WASHINGTON, September 17, 2014 — The EPA giving the public an additional 45 days to comment on its “Clean Power Plan” Proposal. This proposal, however, contains the same critical faults in the original proposal.
The proposal seeks to reduce carbon emissions from power plants by an average of 30 percent by 2030 with specific targets for each state. Although the amount each state must reduce their carbon footprint varies under the new proposal, the overall outcome remains the same, including the harm to the economy.
In the fall of 2013, the EPA originally announced the new rules that would limit the allowable amount of carbon dioxide emissions for new power plants to 1,000 pounds per megawatt of electricity for natural gas power plants and 1,100 pounds per megawatt of electricity for coal power plants. In order to achieve reductions in emissions, proponents of these caps want power producers to turn to carbon capture technology. Unfortunately, these technologies have yet to be commercialized on a large scale. Consequently, these new standards are premature.
The most advanced, lowest carbon emitting power plants in service, or soon to be in service, produce around 1,800 pounds per megawatt of power. Carbon capture technology prevents carbon from entering the atmosphere. Additionally, the captured carbon can be used to produce byproducts like ethanol. Carbon capture technology also adds costs to electricity production unless the value of any potential byproducts can equal or exceed the cost of using the technology.
All emerging technologies need time to reach a point of equilibrium where the costs and manufacturing capacity of such products are able to approximate their intrinsic value. Premature regulatory pushes for technologies create artificial demand that leads to unable prices. In other words, a push to rapidly force these technologies into the marketplace can create unnecessary price spikes for consumers and electricity producers while offering little return benefit for the increased costs.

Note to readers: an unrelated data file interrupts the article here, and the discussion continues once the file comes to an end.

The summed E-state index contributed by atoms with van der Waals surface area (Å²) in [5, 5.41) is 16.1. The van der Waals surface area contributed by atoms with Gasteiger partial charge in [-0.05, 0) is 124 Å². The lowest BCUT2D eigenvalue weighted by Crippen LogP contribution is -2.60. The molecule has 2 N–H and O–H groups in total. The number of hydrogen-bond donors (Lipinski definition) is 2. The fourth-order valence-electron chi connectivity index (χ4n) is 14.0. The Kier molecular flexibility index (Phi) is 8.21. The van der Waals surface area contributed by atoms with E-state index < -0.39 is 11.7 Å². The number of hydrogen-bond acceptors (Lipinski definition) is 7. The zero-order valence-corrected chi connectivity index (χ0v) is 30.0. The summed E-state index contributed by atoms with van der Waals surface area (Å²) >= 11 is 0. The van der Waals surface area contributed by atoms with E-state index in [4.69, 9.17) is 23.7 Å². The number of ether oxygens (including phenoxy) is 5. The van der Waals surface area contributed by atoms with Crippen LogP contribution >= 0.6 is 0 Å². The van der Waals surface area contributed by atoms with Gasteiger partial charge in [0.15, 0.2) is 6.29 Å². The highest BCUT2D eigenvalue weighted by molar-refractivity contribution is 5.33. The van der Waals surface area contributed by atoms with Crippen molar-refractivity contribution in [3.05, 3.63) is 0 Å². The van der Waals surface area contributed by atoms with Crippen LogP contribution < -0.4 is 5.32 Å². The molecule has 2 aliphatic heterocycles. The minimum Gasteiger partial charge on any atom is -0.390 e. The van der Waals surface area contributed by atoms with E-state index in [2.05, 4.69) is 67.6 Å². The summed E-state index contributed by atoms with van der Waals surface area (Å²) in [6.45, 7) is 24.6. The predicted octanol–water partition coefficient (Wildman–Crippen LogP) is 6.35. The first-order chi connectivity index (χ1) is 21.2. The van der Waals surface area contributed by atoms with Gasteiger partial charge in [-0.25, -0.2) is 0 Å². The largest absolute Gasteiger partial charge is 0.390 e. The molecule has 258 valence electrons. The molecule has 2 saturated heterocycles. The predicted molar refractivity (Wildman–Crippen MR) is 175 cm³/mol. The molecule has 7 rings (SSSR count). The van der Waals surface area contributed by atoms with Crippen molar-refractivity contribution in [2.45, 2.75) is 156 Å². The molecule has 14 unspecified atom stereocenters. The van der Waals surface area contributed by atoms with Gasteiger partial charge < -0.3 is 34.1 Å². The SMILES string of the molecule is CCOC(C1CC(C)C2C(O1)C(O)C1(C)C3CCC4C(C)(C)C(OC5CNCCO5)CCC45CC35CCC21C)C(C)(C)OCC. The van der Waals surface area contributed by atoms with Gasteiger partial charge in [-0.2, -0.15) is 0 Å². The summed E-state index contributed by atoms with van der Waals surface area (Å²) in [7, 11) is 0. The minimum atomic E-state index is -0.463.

The consequences are increased costs and an unwillingness to adopt newer technologies which prevents further decreases in pollution while further increasing costs through an ongoing lack of efficiency. These efforts to reduce emissions for new power plants will have negligible benefits to the environment, because they only apply to future power plants. Should these regulations be extended to already existing power plants, the environmental benefits over the next few months or years would also be minimal. As such, the most prudent action is to roll these regulations out in a smarter fashion.
If a limit of 1,800 pounds per megawatt is achievable now, all new power plants should be limited to or slightly below this amount. Adding a carrot to this stick, power plants should receive tax credits for reducing their emissions to at or below the 1,100 pound limit. A progressive tightening of tax credits and standards would incentivize further progress. This approach would help foster the construction of newer, more efficient power plants that can replace old power plants, which is important as the US is light-years from shedding our reliance on coal power.
As part of a second phase, old power plants can then be required to adopt increasing limits that encourage electricity producers to either install carbon capture technologies or replace their old plants. The EPA should also tighten all standards that govern the development of new technologies, i.e. lower caps and drop the threshold for tax credits.
This approach would force change without creating damaging economic instability in the form of price spikes while incentivizing our power industry to progress as it must.